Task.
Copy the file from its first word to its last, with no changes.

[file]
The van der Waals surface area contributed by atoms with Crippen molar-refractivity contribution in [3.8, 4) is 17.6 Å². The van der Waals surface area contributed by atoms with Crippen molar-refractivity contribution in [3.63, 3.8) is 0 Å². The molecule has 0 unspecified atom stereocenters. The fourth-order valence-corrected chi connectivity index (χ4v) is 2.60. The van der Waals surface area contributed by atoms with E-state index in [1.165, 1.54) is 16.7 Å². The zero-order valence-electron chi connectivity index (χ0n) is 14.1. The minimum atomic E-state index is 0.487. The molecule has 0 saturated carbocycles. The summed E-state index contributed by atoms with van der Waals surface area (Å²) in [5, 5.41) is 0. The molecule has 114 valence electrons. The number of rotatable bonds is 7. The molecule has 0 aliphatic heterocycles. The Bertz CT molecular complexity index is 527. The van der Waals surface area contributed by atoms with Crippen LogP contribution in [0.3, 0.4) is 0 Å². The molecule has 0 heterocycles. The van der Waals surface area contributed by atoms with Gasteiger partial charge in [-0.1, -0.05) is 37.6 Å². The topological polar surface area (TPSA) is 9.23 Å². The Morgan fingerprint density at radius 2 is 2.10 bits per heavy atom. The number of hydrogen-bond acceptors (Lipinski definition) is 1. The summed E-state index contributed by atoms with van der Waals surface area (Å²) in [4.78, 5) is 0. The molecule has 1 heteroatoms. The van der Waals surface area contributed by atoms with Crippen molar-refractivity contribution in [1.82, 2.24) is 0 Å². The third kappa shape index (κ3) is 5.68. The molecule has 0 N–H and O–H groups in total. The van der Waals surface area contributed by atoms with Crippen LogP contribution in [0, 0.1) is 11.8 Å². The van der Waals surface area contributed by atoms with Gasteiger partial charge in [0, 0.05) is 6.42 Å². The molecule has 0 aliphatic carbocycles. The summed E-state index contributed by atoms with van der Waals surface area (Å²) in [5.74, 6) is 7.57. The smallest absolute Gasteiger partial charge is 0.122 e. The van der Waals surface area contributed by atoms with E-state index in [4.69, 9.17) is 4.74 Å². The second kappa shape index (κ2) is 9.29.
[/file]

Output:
The van der Waals surface area contributed by atoms with Crippen molar-refractivity contribution in [3.8, 4) is 17.6 Å². The van der Waals surface area contributed by atoms with Crippen molar-refractivity contribution in [3.63, 3.8) is 0 Å². The molecule has 0 unspecified atom stereocenters. The fourth-order valence-corrected chi connectivity index (χ4v) is 2.60. The van der Waals surface area contributed by atoms with E-state index in [1.165, 1.54) is 16.7 Å². The zero-order valence-electron chi connectivity index (χ0n) is 14.1. The minimum atomic E-state index is 0.487. The molecule has 0 saturated carbocycles. The summed E-state index contributed by atoms with van der Waals surface area (Å²) in [5, 5.41) is 0. The molecule has 114 valence electrons. The number of rotatable bonds is 7. The molecule has 0 aliphatic heterocycles. The Bertz CT molecular complexity index is 527. The van der Waals surface area contributed by atoms with Crippen LogP contribution in [0.3, 0.4) is 0 Å². The molecule has 0 heterocycles. The van der Waals surface area contributed by atoms with Gasteiger partial charge in [-0.1, -0.05) is 37.6 Å². The topological polar surface area (TPSA) is 9.23 Å². The Morgan fingerprint density at radius 2 is 2.10 bits per heavy atom. The number of hydrogen-bond acceptors (Lipinski definition) is 1. The summed E-state index contributed by atoms with van der Waals surface area (Å²) in [4.78, 5) is 0. The molecule has 1 heteroatoms. The van der Waals surface area contributed by atoms with Crippen molar-refractivity contribution in [1.82, 2.24) is 0 Å². The third kappa shape index (κ3) is 5.68. The molecule has 0 N–H and O–H groups in total. The van der Waals surface area contributed by atoms with Crippen LogP contribution in [0, 0.1) is 11.8 Å². The van der Waals surface area contributed by atoms with Gasteiger partial charge in [0, 0.05) is 6.42 Å². The molecule has 0 aliphatic carbocycles. The summed E-state index contributed by atoms with van der Waals surface area (Å²) in [5.74, 6) is 7.57. The smallest absolute Gasteiger partial charge is 0.122 e. The van der Waals surface area contributed by atoms with E-state index in [4.69, 9.17) is 4.74 Å². The second kappa shape index (κ2) is 9.29.